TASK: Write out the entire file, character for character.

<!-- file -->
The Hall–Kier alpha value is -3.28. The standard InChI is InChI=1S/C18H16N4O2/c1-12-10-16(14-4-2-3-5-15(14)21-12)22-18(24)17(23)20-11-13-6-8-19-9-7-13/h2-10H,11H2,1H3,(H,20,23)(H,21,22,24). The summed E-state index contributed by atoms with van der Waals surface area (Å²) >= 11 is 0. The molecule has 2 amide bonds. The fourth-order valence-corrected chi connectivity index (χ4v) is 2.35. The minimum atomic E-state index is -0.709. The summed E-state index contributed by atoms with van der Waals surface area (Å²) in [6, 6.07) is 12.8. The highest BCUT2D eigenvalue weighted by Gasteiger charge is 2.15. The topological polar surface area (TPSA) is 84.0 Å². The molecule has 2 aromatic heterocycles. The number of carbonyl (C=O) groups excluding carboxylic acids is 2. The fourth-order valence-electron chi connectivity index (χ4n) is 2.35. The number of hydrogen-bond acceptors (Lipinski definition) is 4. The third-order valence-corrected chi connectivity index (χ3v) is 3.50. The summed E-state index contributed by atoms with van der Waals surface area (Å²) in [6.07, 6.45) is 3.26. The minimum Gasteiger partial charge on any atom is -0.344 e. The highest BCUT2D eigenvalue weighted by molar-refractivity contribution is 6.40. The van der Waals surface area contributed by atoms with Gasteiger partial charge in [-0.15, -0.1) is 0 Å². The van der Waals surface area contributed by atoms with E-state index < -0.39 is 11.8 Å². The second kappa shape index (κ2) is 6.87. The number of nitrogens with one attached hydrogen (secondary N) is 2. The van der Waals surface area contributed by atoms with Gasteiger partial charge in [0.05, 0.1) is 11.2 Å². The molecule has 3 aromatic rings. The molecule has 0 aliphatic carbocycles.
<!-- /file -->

The Hall–Kier alpha value is -3.28. The standard InChI is InChI=1S/C18H16N4O2/c1-12-10-16(14-4-2-3-5-15(14)21-12)22-18(24)17(23)20-11-13-6-8-19-9-7-13/h2-10H,11H2,1H3,(H,20,23)(H,21,22,24). The summed E-state index contributed by atoms with van der Waals surface area (Å²) >= 11 is 0. The molecule has 2 amide bonds. The fourth-order valence-corrected chi connectivity index (χ4v) is 2.35. The minimum atomic E-state index is -0.709. The summed E-state index contributed by atoms with van der Waals surface area (Å²) in [6, 6.07) is 12.8. The highest BCUT2D eigenvalue weighted by Gasteiger charge is 2.15. The topological polar surface area (TPSA) is 84.0 Å². The molecule has 2 aromatic heterocycles. The number of carbonyl (C=O) groups excluding carboxylic acids is 2. The fourth-order valence-electron chi connectivity index (χ4n) is 2.35. The number of hydrogen-bond acceptors (Lipinski definition) is 4. The third-order valence-corrected chi connectivity index (χ3v) is 3.50. The summed E-state index contributed by atoms with van der Waals surface area (Å²) in [6.07, 6.45) is 3.26. The minimum Gasteiger partial charge on any atom is -0.344 e. The highest BCUT2D eigenvalue weighted by molar-refractivity contribution is 6.40. The van der Waals surface area contributed by atoms with Gasteiger partial charge in [-0.15, -0.1) is 0 Å². The van der Waals surface area contributed by atoms with E-state index < -0.39 is 11.8 Å². The second kappa shape index (κ2) is 6.87. The number of nitrogens with one attached hydrogen (secondary N) is 2. The van der Waals surface area contributed by atoms with Gasteiger partial charge in [0.05, 0.1) is 11.2 Å². The molecule has 3 aromatic rings. The molecule has 0 aliphatic carbocycles.